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How to make time when you have none

I am a busy mama of 3.

And you know what, I don’t have time.

One of my biggest bug-bears of all time is being told that if I really want something then I’ll prioritise it, I’ll make time.

“Time is a created thing. To say ‘I don’t have time’ is like saying ‘I don’t want to.”

Hmm…clearly not a mother.

The bottom line is, we’ve already compromised so much to do even the bare essentials to keep our kids alive and well. Sleep is a foreign concept to us. Our coffee is often consumed cold. And we are the masters of multi-tasking.

So to simply tell us that we’re not prioritising what’s important grates us to the bone. Because the point is we do prioritise and we know all too well how precious time really is. The fact is there are only 24 hours in a day and we’re already using 28 of them!

As I said, I’m a mama of 3. And I don’t have time to fit in all the things I’d like to in a single day.

Of course the things that have to happen happen ~ the kids are fed, clothed, changed, bathed, stimulated, calmed, mediated, cuddled, guided, praised, reprimanded, educated and loved. When all is done there’s not much time or energy left for sleep, selfcare, exercise, stimulation, maintenance or “adulting” of any sort. This is #mumlife.

So, when it comes to “making time” only two things work for mums (unless of course you have a live-in nanny)…

Minimising & Multi-Tasking.

And this is what I love about yoga.

You don’t have to fit a mould and it’s not time specific. It’s adaptable and achievable for all. And the benefits are amazing.

Minimising for mums

For mums it’s all about time and we just don’t have an hour each day to dedicate to a regular practice. Whilst it’s true that the more you practice something the better the experience, research says that even small amounts of yoga practiced regularly can have immeasurable benefits.

“One minute in meditation can have a frustrated, angry, terrible-feeling person feeling resourceful, kind, and fun.” ~ Loren Fishman, M.D., (back pain specialist who uses yoga in his rehabilitative practice)

Imagine the benefit for a fatigued and stressed mum if just a few minutes of meditation could have this affect.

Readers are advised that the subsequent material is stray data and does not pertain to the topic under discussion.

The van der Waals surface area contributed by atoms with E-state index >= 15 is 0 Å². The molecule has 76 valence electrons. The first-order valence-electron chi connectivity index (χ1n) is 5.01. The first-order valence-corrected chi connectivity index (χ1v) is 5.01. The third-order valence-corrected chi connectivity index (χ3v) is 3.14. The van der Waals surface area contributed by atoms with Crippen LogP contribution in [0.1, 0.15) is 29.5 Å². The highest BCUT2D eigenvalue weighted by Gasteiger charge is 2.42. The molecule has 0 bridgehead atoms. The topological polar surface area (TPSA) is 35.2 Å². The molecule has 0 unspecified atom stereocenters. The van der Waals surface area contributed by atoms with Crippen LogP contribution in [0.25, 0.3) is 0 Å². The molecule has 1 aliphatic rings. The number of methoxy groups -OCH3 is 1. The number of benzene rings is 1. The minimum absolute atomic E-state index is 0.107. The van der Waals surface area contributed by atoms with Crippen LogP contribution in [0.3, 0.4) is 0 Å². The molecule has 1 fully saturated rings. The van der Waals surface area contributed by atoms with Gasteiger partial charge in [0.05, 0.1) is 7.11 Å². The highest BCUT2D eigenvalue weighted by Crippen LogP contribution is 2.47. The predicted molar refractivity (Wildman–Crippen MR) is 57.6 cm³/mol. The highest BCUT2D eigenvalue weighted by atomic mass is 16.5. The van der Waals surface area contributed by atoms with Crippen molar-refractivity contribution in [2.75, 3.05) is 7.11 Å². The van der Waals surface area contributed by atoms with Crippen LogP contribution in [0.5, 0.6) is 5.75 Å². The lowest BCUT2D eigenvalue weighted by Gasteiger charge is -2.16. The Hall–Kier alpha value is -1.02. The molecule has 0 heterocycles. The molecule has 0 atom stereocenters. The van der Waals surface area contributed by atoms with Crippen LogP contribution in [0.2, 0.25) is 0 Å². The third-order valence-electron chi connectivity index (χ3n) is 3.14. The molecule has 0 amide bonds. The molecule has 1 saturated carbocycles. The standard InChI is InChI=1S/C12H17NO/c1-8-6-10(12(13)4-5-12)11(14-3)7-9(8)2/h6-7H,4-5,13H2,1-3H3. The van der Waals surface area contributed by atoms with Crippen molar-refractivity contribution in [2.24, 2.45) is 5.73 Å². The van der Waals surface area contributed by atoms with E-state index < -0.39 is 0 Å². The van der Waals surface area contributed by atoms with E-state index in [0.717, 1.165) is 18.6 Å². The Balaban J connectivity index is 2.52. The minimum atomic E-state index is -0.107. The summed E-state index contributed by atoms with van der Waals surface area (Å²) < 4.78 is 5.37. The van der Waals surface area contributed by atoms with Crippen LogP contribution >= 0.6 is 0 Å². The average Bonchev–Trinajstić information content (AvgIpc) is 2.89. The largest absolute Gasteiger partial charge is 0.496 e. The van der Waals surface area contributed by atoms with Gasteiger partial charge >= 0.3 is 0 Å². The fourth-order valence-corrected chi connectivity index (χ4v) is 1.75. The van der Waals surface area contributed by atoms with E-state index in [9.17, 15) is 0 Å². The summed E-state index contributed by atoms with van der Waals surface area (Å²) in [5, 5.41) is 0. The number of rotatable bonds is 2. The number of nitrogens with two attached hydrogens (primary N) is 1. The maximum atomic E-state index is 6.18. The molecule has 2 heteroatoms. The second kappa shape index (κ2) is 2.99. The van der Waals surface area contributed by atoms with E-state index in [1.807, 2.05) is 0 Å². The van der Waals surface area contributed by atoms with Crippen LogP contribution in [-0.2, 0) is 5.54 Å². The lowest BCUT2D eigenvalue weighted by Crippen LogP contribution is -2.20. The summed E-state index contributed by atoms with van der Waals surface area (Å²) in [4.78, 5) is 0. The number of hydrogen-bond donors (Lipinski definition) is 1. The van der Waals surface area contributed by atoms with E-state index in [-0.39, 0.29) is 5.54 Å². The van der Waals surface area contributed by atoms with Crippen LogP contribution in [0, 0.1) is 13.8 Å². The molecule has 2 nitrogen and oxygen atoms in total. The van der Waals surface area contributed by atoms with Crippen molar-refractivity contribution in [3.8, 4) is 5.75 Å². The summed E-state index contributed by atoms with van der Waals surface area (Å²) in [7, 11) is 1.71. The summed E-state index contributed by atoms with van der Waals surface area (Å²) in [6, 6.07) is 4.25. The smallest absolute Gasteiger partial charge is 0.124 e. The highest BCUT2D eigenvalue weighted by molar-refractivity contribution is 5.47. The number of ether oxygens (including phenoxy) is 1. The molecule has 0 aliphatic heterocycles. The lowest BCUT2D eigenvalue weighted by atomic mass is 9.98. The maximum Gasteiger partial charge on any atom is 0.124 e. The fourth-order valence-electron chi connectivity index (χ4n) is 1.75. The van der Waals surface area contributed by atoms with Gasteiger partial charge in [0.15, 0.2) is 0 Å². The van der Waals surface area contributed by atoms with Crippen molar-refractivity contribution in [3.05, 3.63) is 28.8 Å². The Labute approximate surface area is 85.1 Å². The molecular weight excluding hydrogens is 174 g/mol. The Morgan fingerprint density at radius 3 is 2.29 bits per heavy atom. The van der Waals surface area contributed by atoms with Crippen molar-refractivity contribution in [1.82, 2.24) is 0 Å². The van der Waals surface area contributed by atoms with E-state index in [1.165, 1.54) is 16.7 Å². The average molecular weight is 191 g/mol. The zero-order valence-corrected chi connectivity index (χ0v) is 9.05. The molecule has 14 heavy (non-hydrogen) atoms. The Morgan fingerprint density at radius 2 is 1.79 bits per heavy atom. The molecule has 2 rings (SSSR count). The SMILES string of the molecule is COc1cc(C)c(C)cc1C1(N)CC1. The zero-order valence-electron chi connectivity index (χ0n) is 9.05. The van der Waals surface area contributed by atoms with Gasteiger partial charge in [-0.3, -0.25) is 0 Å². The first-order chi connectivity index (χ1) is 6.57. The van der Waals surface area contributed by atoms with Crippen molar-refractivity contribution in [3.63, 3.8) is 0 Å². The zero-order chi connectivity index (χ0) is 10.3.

Physically, yoga has been shown to improve flexibility, posture, and balance; strengthen bones; and increase muscle strength. And whilst there are plenty of overall health perks, research also shows that yoga can decrease inflammation, boost immune system function, and improve symptoms associated with a range of chronic health conditions. The practice can also do wonders for your mental health and mood, reducing depression, stress, and anxiety.

Is anyone else getting that fuzzy feeling right about now?!

Ok, so you probably trust that the benefits are legit, but can a few minutes a day really make a difference? The proof is in the pudding. Mamas, try it out for yourself. We’ve got a bunch of mini bursts of yoga & meditation practices (ranging from 2-5 minutes in length) to get you started – TRY THEM NOW!

So, that’s “minimising” but what if your kids literally do not give you a second to yourself?

Multi-tasking for mums

Don’t wait for the perfect opportunity, even a solo five minutes because it might never come. I don’t know how many days have passed while I’ve promised myself “I’ll do that when I get a moment.” And guess what, Murphy’s law, you’ll never get that moment.

So, seize the day and make it work for you!

If the kids won’t give you a moment alone, then involve them too. Realistically my yoga practice now mostly involves my kids. It’s not the same as my pre-kid practice, but then nothing in life is the same. You can choose to either force or flow.

The point is, you can’t fit your whole life into nap times so you need to get creative. Take the short regular yoga practices and work them in, around and with your kids.

Here are a few ideas:

  • When the kids wake you up extra early, roll out the mat and play with the rising sun (according to traditionalists the best hours to practice yoga are between 4-7am anyway! ?)
  • Use feeding sessions as an opportunity to engage in meditation, you might even find the calming practices are soothing for your babe as well.
  • Try a walking meditation next time you take a pram trip to the park. This is such a grounding activity and gets you and the kids out into nature.
  • Whatever actions you do throughout the day – changing a nappy, folding clothes, driving the car, cooking dinner – engage with a sense of absolute awareness. Notice every, smell, sound and feel. Continue the action with complete mindfulness and notice your breath.

The great thing about yoga is the vast range of practices, which are easily adaptable to your ever changing needs – be it your energy levels, time restrictions, physical limitations, experience or required benefits.

You don’t have to be flexible, fit, spiritual, of a particular body type or level of knowledge. You just have to be open minded. But hey, hasn’t mamahood called for that anyway?!

If you’re not sure where to start or how to carve out those few moments then we’re here to help. We have a great program to give you ideas on how to create mini bursts of selfcare for you, with and without your kids. 

Our Mama Me Time Toolkit is specifically designed to cater to the needs of busy, time poor, life juggling mamas. It will introduce you to the wide world of yoga in bite size portions so that they’re actually achievable for real mums. Intrigued? DIVE IN NOW!